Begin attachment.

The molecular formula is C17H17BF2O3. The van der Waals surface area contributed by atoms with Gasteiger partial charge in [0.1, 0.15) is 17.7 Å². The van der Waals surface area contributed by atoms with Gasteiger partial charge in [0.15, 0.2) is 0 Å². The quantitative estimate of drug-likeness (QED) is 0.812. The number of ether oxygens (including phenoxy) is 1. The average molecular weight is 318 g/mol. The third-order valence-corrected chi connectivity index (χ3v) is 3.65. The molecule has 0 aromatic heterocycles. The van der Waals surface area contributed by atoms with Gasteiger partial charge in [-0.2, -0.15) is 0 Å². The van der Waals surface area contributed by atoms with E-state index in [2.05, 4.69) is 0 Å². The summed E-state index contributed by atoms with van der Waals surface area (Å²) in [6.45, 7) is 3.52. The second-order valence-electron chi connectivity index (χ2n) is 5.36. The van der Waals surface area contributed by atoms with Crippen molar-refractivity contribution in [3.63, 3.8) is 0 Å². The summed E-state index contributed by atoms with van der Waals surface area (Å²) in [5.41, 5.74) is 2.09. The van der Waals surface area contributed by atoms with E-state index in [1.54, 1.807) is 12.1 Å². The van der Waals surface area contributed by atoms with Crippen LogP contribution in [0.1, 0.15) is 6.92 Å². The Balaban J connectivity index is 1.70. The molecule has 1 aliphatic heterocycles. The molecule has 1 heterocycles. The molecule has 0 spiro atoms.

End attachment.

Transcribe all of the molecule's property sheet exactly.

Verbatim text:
The molecular formula is C17H17BF2O3. The van der Waals surface area contributed by atoms with Gasteiger partial charge in [0.1, 0.15) is 17.7 Å². The van der Waals surface area contributed by atoms with Gasteiger partial charge in [0.15, 0.2) is 0 Å². The quantitative estimate of drug-likeness (QED) is 0.812. The number of ether oxygens (including phenoxy) is 1. The average molecular weight is 318 g/mol. The third-order valence-corrected chi connectivity index (χ3v) is 3.65. The molecule has 0 aromatic heterocycles. The van der Waals surface area contributed by atoms with Gasteiger partial charge in [-0.2, -0.15) is 0 Å². The van der Waals surface area contributed by atoms with E-state index in [2.05, 4.69) is 0 Å². The summed E-state index contributed by atoms with van der Waals surface area (Å²) in [6.45, 7) is 3.52. The second-order valence-electron chi connectivity index (χ2n) is 5.36. The van der Waals surface area contributed by atoms with Crippen molar-refractivity contribution in [3.63, 3.8) is 0 Å². The summed E-state index contributed by atoms with van der Waals surface area (Å²) in [5.41, 5.74) is 2.09. The van der Waals surface area contributed by atoms with E-state index in [1.54, 1.807) is 12.1 Å². The van der Waals surface area contributed by atoms with Crippen LogP contribution in [0.1, 0.15) is 6.92 Å². The Balaban J connectivity index is 1.70. The molecule has 1 aliphatic heterocycles. The molecule has 1 heterocycles. The molecule has 0 spiro atoms.